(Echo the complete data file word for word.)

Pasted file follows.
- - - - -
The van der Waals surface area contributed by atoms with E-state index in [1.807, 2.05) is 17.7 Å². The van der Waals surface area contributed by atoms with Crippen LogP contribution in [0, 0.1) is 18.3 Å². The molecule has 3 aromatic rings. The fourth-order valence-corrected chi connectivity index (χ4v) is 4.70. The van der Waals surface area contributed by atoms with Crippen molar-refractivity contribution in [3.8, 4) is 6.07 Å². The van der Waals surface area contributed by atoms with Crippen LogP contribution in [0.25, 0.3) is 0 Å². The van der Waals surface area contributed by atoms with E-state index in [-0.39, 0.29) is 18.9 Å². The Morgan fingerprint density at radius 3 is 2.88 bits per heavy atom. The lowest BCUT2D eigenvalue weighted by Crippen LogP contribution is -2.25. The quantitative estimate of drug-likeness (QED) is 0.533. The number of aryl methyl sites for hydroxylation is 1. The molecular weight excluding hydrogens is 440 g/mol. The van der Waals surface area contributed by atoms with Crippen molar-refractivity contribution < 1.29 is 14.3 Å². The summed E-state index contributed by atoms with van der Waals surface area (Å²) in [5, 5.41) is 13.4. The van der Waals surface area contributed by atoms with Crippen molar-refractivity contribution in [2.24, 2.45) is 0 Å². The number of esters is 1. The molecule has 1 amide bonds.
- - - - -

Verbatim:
The van der Waals surface area contributed by atoms with E-state index in [1.807, 2.05) is 17.7 Å². The van der Waals surface area contributed by atoms with Crippen LogP contribution in [0, 0.1) is 18.3 Å². The molecule has 3 aromatic rings. The fourth-order valence-corrected chi connectivity index (χ4v) is 4.70. The van der Waals surface area contributed by atoms with Crippen molar-refractivity contribution in [3.8, 4) is 6.07 Å². The van der Waals surface area contributed by atoms with Crippen LogP contribution in [0.25, 0.3) is 0 Å². The van der Waals surface area contributed by atoms with E-state index in [-0.39, 0.29) is 18.9 Å². The Morgan fingerprint density at radius 3 is 2.88 bits per heavy atom. The lowest BCUT2D eigenvalue weighted by Crippen LogP contribution is -2.25. The quantitative estimate of drug-likeness (QED) is 0.533. The number of aryl methyl sites for hydroxylation is 1. The molecular weight excluding hydrogens is 440 g/mol. The van der Waals surface area contributed by atoms with Crippen molar-refractivity contribution < 1.29 is 14.3 Å². The summed E-state index contributed by atoms with van der Waals surface area (Å²) in [5, 5.41) is 13.4. The van der Waals surface area contributed by atoms with Crippen molar-refractivity contribution in [2.24, 2.45) is 0 Å². The number of esters is 1. The molecule has 1 amide bonds.